Each reduction in vaccination reduces the effects of collective defense, which means increasing the risk of epidemics and endangering the most vulnerable. It is not important that you do not have to be vaccinated against diseases that do not occur! Collective protection is also important for national security. The free movement of persons in the EU and increased migration affect the safety and health of the Slovak people. Vaccination against children against measles in Slovakia fell below 95% in four regions: Bratislava, Trenčiansk, Banskobystrický and Košický. One of the unpleasant consequences was the measles epidemic in the eastern part of Slovakia when it hit 428 people!
If the parent does not refuse compulsory vaccination for children without serious medical or other medical emergencies, he / she will be fined € 331. However, mandatory vaccination does not impose a fine on refusals, but the prevention of infectious diseases that can be prevented by vaccination. Mandatory vaccination is available to all children in Slovakia and is covered by public health insurance. Due to the strict compliance with the vaccination obligation, Slovakia has so far achieved a high level of vaccination and, consequently, protection of the population against compulsory vaccination cases.
Pregnancy is also an important period when vaccination is required. Women's immunity and her body's activity undergo several changes during pregnancy that contribute to the onset of infectious diseases. Before pregnancy, the woman must take all mandatory vaccinations to help her and her baby. Live vaccines should be used at least one month before the planned pregnancy. The most important is vaccination against sheep puppies if their wife does not survive. Non-viable vaccines can also be administered immediately before pregnancy and, if necessary, during pregnancy. Every pregnant woman is vaccinated against influenza and pregnancy ages 28 to 37 every year from October to December. Vaccine against diphtheria, tetanus and black cough for a week (dTap). During pregnancy, the flu can cause serious maternal and fetal complications, including death. SARI dies 6 pregnant women in a pandemic influenza virus in Slovakia in 2009, up from 46.15%! The direct transmission of maternal flu in pregnancy is rare, but it is the cause of the first trimester issue. Influenza virus causes nervous tube. The mother's flu is associated with a fourfold increase in the fetal fetus, the fetal tumors, when their absolute numbers are low. Mother infants with over-infected flu are at an early stage behind. Postpartum vaccination is also important for mother and baby. An inoculated mother reduces the risk of infecting her baby. Pregnancy is right for the mother right after birth, even if she is breast-feeding. A woman who has not been vaccinated against tetanus, diphtheria and black cough during pregnancy, is inoculated immediately after birth if she has not been vaccinated over the past five years.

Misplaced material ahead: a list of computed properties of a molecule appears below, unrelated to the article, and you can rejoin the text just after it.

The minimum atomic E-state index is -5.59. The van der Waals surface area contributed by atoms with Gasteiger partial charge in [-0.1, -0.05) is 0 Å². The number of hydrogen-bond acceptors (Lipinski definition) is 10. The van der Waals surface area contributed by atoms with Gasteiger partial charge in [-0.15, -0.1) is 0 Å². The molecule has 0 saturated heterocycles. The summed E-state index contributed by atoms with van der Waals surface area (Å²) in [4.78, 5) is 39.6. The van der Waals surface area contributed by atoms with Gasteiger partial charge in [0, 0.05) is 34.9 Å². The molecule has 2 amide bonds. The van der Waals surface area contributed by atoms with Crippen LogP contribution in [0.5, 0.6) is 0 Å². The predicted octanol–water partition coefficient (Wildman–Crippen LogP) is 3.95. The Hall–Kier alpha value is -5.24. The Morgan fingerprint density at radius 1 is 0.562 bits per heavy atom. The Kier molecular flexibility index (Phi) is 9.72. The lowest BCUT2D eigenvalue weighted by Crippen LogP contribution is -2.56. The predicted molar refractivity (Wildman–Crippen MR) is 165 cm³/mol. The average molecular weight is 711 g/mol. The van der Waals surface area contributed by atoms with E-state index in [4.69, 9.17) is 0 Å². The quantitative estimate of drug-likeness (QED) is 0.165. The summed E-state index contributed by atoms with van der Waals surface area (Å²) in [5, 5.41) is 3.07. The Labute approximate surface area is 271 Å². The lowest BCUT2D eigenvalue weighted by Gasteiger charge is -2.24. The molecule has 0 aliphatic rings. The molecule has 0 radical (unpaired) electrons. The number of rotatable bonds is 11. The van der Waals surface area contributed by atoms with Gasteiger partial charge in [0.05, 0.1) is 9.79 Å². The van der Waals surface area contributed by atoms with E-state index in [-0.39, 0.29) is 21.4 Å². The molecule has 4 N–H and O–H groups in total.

Groups of persons who have or are at increased risk of infection are obliged to be vaccinated in Slovakia in certain cases in accordance with Decree 585 of 10.12 of the Ministry of Health of the Slovak Republic. 2008 laying down detailed rules on the prevention and control of communicable diseases. These are, for example, people who have been exposed to tuberculosis, meningitis or viral hepatitis A disease. Mandatory vaccines are also people living in a common household with a person suffering from hepatitis B and against rabies, which is obliged to vaccinate people who have come into contact with animal beasts. Anti-pneumococcal infections are mandatory for people who are placed in social services at home.
There are also professions where individual vaccinations are mandatory. Vaccines for tuberculosis are, for example, some doctors, laboratory staff or asylum seekers. Epidemiologists, soldiers, prison and bodyguard members, firefighters and others are vaccinated against hepatitis A. Hepatitis B vaccine is expected for hepatitis B, health school teachers, social services, labor offices, social services and families, municipalities, child social and legal protection services and social welfare workers. The anti-rabies vaccine is compulsory for employees of the virological laboratories dealing with rabies virus, workers in correctional facilities who are at risk of direct infection; and sharks. Vaccination against tick-borne inflammation is mandatory for virological laboratory staff working with cough-type inflammatory virus. Other vaccines are recommended for other groups and specialists.
Slovakia has committed itself to the European Center for Disease Prevention and Control (ECDC), which is the development of an immunization program and its financial sustainability. Vaccination is part of the European Antibiotic resistance program. The state is responsible for the health of the population, especially children, the elderly and marginalized groups. It is our responsibility to protect our health in this way!